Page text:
Windows Management Framework (WMF) 5.0 RTM which includes PowerShell 5.0 was re-released to web on February 24, 2016, following an initial release with a severe bug.[68] Key features include OneGet PowerShell cmdlets to support Chocolatey's repository-based package management[69] and extending support for switch management to layer 2 network switches.[70]

New features in PowerShell 5.0 include:

PowerShell 5.1 was released on August 2, 2016, in the Windows 10 Anniversary Update.[71] PackageManagement now supports proxies, PSReadLine now has ViMode support, and two new cmdlets were added: Get-TimeZone and Set-TimeZone. The LocalAccounts module allows for adding/removing local user accounts.[72]

Comparison of cmdlets with similar commands

The following table contains a selection of the cmdlets that ship with PowerShell, noting similar commands in other well-known command-line interpreters. Many of these similar commands come out-of-the-box defined as aliases within PowerShell, making it easy for people familiar with other common shells to start working.

PowerShell (Cmdlet) PowerShell (Alias) CMD.EXE / COMMAND.COM Unix shell Description
Get-ChildItem gci, dir, ls dir ls List all files / directories in the (current) directory
Test-Connection[lower-alpha 1] N/A ping ping Sends ICMP echo requests to specified machine from the current machine, or instructs another machine to do so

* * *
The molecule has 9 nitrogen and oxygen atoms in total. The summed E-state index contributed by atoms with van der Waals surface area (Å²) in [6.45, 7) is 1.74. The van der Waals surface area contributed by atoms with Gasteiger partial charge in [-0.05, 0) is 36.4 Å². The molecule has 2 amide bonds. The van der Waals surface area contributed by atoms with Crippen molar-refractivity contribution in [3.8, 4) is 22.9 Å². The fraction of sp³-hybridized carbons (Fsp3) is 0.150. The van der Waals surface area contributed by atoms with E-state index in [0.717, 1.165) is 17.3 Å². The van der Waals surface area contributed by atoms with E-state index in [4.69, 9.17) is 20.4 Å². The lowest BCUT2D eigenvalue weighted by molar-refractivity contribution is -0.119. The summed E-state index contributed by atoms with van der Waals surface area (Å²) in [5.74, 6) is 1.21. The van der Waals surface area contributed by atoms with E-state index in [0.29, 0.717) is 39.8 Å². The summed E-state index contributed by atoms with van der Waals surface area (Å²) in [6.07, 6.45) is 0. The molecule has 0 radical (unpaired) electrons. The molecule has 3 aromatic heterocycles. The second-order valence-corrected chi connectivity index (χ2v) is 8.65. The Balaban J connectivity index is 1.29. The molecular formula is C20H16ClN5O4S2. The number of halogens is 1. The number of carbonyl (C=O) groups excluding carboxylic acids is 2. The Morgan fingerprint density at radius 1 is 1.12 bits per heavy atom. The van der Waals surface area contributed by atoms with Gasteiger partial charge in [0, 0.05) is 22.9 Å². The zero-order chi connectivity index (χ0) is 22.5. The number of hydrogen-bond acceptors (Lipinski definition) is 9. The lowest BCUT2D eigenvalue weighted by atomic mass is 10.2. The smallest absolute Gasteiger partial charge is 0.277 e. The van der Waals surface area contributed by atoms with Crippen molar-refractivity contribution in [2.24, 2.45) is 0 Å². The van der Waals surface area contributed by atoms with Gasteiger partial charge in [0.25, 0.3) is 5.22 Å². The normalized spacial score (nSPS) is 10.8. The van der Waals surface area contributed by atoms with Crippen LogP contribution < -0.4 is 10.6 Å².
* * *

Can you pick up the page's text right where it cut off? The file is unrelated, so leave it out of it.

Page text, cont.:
Get-Content gc, type, cat type cat Get the content of a file
Get-Command gcm help type, which, compgen List available commands
Get-Help help, man help apropos, man Help on commands
Clear-Host cls, clear cls clear Clear the screen[lower-alpha 2]
Copy-Item cpi, copy, cp copy cp Copy one or several files / a whole directory tree
Move-Item mi, move, mv move mv Move a file / a directory to a new location
Remove-Item ri, del, erase, rmdir, rd, rm del, erase, rmdir, rd rm, rmdir Delete a file / a directory
Rename-Item rni, ren, mv ren, rename mv Rename a file / a directory
Get-Location gl, cd, pwd cd pwd Display the current directory/present working directory.
Pop-Location popd popd popd Change the current directory to the directory most recently pushed onto the stack
Push-Location pushd pushd pushd Push the current directory onto the stack
Set-Location sl, cd, chdir cd, chdir cd Change the current directory
Tee-Object tee N/A tee Pipe input to a file or variable, then pass the input along the pipeline
Write-Output echo, write echo echo Print strings, variables etc. to standard output
Get-Process gps, ps tlist,[lower-alpha 3] tasklist[lower-alpha 4] ps List all currently running processes
Stop-Process spps, kill kill,[lower-alpha 3] taskkill[lower-alpha 4] kill[lower-alpha 5] Stop a running process
Select-String sls find, findstr grep Print lines matching a pattern
Set-Variable sv, set set env, export, set, setenv Set the value of a variable / create a variable